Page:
A Jewish, Latina Mother Challenges Xenophobia in the U.S.

“Go back to where you came from.” I was flabbergasted. These people don’t know me. Yet they feel emboldened to say such things to a complete stranger. 

The term “stranger” has significance in Jewish texts. It appears at least 36 times in Torah. “You shall not wrong a stranger or oppress them, for you were strangers in the land of Egypt.”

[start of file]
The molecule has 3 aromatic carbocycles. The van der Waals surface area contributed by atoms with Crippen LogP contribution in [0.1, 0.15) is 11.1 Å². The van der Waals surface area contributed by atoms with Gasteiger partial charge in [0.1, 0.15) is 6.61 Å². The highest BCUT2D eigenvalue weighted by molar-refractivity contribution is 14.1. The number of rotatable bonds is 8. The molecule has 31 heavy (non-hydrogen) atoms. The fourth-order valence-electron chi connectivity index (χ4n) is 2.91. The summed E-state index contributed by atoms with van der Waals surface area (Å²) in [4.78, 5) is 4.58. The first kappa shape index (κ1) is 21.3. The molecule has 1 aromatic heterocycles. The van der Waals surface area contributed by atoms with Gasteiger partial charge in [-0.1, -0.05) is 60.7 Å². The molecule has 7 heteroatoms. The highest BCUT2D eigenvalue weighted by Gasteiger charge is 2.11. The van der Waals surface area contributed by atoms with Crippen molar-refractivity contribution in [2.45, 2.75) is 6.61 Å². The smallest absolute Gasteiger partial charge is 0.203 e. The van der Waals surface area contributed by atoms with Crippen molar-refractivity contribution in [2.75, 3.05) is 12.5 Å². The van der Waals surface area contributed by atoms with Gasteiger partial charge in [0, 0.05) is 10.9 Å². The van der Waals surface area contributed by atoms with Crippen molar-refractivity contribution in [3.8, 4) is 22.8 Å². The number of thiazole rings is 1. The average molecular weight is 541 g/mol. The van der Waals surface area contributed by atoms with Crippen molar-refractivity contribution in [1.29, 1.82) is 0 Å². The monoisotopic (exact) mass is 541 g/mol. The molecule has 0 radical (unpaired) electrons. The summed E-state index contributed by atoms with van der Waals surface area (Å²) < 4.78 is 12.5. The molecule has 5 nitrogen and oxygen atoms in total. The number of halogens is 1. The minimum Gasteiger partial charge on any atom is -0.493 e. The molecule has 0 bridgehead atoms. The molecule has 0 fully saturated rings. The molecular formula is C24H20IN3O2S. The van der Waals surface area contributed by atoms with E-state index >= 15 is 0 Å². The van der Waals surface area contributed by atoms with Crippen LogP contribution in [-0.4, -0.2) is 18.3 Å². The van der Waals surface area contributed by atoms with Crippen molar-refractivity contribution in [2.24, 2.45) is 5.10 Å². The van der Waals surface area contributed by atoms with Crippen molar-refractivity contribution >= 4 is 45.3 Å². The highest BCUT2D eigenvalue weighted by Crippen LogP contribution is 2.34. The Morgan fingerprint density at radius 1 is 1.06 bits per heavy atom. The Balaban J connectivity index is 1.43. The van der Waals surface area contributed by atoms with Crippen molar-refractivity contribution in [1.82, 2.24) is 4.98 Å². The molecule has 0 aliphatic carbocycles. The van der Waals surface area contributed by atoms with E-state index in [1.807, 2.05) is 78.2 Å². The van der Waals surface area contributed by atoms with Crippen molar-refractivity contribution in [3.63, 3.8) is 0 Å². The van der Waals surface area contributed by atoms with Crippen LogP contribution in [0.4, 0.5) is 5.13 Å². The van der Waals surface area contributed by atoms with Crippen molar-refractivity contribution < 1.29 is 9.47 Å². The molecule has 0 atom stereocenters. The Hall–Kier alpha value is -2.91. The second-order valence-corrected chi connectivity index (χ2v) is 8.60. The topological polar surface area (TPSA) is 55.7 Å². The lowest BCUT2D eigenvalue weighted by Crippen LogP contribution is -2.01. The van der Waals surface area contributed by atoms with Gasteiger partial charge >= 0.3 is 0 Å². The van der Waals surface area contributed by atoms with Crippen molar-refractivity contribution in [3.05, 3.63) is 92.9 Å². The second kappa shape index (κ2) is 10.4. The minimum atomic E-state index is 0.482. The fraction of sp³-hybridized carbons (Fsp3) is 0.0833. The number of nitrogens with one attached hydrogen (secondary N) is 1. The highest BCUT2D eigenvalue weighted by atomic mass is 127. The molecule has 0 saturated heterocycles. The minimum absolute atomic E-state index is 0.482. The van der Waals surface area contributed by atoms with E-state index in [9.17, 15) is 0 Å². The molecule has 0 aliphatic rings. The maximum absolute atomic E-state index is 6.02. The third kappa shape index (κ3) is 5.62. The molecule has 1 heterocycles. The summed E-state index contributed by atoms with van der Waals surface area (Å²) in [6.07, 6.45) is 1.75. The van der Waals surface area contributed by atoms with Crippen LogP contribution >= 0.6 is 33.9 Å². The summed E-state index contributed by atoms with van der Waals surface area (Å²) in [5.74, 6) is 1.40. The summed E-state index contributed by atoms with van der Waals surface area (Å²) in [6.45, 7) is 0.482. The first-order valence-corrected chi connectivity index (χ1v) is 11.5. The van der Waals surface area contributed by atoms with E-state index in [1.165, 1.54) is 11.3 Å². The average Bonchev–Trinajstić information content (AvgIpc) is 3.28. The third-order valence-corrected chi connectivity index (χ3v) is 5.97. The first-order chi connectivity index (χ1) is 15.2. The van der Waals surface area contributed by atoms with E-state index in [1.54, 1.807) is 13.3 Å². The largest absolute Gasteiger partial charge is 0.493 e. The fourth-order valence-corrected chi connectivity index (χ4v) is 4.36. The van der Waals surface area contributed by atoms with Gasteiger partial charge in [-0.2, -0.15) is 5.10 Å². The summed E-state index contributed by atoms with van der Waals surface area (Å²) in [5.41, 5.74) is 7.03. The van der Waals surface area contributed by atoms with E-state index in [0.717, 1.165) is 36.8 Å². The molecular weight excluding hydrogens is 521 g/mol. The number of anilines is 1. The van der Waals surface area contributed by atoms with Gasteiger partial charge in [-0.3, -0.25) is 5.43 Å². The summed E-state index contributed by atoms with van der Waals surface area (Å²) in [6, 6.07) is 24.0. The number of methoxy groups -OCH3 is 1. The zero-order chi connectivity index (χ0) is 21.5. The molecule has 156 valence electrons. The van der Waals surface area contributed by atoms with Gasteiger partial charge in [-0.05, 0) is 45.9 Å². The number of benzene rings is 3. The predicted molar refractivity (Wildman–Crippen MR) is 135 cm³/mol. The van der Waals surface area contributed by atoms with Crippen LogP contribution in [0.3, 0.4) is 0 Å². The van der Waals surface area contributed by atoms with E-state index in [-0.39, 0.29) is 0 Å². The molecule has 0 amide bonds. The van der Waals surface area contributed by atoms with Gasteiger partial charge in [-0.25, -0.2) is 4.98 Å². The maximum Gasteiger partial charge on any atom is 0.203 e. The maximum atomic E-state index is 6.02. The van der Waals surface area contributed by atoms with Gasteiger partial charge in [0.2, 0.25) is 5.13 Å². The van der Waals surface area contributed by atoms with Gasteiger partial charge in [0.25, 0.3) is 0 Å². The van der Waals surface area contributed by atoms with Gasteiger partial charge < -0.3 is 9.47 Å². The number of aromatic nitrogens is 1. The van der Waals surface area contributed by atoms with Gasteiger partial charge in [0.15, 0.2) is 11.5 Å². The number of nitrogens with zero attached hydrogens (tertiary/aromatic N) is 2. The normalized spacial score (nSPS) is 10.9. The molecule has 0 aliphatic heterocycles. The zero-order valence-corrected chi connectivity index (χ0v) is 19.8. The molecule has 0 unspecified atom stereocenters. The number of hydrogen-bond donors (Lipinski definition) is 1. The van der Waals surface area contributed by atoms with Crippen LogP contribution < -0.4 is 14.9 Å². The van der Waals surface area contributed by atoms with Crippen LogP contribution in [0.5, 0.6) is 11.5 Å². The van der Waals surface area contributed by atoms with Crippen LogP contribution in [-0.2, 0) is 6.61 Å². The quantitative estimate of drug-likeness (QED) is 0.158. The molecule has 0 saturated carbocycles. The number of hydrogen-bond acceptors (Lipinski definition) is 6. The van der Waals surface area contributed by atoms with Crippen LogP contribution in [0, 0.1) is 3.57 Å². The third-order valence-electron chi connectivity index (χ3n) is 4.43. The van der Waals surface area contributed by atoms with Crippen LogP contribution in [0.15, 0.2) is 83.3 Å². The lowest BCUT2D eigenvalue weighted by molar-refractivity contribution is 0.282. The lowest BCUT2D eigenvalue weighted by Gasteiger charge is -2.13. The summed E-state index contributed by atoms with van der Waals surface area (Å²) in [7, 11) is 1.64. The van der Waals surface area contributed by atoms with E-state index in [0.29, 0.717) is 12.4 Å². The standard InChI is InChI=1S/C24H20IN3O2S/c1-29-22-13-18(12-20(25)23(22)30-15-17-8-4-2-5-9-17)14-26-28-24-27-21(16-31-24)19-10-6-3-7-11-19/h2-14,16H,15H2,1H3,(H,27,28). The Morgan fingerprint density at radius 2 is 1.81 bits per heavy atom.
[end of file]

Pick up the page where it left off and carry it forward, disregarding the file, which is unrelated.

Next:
The emphasis placed upon this directive in Judaism was the most compelling reason I chose to become Jewish. As a Mexican growing up in Texas, I often felt like a stranger in my own country. As a result of my dark skin and Spanish language, I had a keen awareness of my “different-ness.” I was a stranger in a strange land.

We must begin the dialogue of understanding one another’s stories. Until then, the stranger will continue to be the stranger, the unnamed other whose humanity is lost.

Olga Lara on the Lilith Blog.